Welcome to the Age of Curation Forrester Research analyst Sarah Rotman Epps coined a phrase Friday for something many have been talking about since Apple launched the iPad about six weeks ago. “Curated computing” refers to the way Apple staff examines each piece of software written for iPhone OS devices before allowing it into (or blocking it from) the App Store. Epps is almost certainly not among the first 10,000 people on the planet to observe that the iPhone OS does not allow users to install whatever programs they wish, unless the devices are jailbroken. For that reason, it’s tempting to write off her coinage as an attention-grabbing rehash of a well-worn meme — especially because she plans to take this show on the road at conferences to talk about this observation. That knowledge itself is anything but revelatory to anyone who has been paying even slight attention to what has already been said about the iPhone OS over the past few years.

Curating the Best of the Web: Video The Internet is awash in content — and a whole lot of it is junk, spam or inane status updates. How do you begin to navigate through the zillions of news articles, Web sites, tweets and other stuff online to find content that matters to you? You need digital curators. To see the full article, subscribe here. Screen shot of Nizmlab, a site that sifts through online videos. web 3.0 « PrePrint ‘The end of the library’ is a catchcry that many studying information studies have had to endure in one form or another over the past five to ten years or so, maybe even longer. Some of the following headlines and related stories point to the continuance of this threat and are an indication that the threat to information provision and libraries is far from over. Clearly, as the articles indicate, this is not specific to Australia but something that is happening in other countries including the United States and the UK. Libraries fear funding cuts Libraries fire up over funding cuts Maroondah Library services cut as funding goes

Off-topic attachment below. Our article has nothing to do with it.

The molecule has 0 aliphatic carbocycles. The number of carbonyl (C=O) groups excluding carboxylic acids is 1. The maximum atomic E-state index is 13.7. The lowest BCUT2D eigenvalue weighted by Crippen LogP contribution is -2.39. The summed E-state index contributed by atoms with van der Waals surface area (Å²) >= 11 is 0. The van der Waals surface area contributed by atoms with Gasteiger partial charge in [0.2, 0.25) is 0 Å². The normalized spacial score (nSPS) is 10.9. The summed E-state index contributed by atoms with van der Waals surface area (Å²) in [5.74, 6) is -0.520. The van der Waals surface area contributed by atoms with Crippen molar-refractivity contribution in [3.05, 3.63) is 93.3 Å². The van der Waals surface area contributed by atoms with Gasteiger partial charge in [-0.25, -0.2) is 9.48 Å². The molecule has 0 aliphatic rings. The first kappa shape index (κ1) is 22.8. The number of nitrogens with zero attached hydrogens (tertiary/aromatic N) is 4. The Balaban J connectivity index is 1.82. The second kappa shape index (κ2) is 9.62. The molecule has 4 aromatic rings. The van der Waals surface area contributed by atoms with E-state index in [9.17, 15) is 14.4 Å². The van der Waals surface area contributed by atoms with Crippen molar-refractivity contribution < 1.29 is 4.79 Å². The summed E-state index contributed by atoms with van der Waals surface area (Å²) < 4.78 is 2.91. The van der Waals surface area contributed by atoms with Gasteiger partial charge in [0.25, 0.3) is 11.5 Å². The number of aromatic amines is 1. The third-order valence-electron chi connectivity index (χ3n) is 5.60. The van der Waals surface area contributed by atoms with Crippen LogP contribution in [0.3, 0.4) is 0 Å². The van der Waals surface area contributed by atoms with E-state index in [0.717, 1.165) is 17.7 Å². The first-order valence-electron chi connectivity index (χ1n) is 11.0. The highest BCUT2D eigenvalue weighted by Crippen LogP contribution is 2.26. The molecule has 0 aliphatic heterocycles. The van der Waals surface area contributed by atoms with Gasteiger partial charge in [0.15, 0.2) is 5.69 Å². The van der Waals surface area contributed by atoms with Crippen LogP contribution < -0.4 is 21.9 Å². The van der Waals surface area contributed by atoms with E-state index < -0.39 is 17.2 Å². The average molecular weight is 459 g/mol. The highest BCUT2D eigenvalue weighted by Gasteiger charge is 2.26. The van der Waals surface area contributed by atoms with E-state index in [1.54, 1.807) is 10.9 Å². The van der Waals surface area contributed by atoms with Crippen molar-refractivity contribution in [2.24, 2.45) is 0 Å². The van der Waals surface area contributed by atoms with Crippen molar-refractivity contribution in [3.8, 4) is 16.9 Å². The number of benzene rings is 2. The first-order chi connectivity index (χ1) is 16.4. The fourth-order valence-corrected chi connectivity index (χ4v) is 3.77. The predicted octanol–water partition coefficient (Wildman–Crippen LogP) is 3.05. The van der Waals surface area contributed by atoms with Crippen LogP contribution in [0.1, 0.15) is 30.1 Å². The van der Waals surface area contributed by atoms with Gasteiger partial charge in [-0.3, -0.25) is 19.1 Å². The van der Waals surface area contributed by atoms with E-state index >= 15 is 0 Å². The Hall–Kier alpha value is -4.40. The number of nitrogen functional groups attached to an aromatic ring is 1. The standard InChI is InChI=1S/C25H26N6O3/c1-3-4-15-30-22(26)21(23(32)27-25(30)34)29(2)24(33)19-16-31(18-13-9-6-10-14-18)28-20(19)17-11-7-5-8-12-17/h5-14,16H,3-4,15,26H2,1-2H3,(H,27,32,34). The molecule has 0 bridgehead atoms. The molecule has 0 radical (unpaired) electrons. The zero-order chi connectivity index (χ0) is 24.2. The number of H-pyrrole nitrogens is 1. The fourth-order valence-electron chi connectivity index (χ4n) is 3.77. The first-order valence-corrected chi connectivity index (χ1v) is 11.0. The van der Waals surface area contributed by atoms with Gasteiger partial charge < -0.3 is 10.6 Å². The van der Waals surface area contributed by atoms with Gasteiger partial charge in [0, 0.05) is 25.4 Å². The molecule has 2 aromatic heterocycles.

Curation in the Age of Abundance “A curator is an information chemist. He or she mix atoms together in a way to build an info-molecule. Then adds value to that molecule.” – Scoble News curation: finally, social media's killer app? FORTUNE -- Even the most casual social network user will admit that the Facebook or Twitter experience can be overwhelming -- that merciless stream of status updates and shared content, which sometimes feels less like a stream and more like a deluge, waits for no man, woman, or Web crawler. Of course, there's good reason to feel that way: Facebookers share 30-billion plus pieces of information each month, and Twitter users output 1 billion tweets weekly. There's a tremendous amount of digital information floating around and few great solutions for filtering it, making sense of it, and consuming it.

Are Content Curators the power behind social media influence? By Neicole Crepeau, Contributing {grow} Columnist Are you overlooking some of the most powerful influencers on the social web? Let’s find out. Curation As Story – The Importance Of Human Filters Curation is a form of storytelling. Curation tools need to support this truth. Collecting content without qualitative human judgement is aggregation, not curation. The best automation tools alone will never replace the ability of a human being to provide meaningful context.

Related: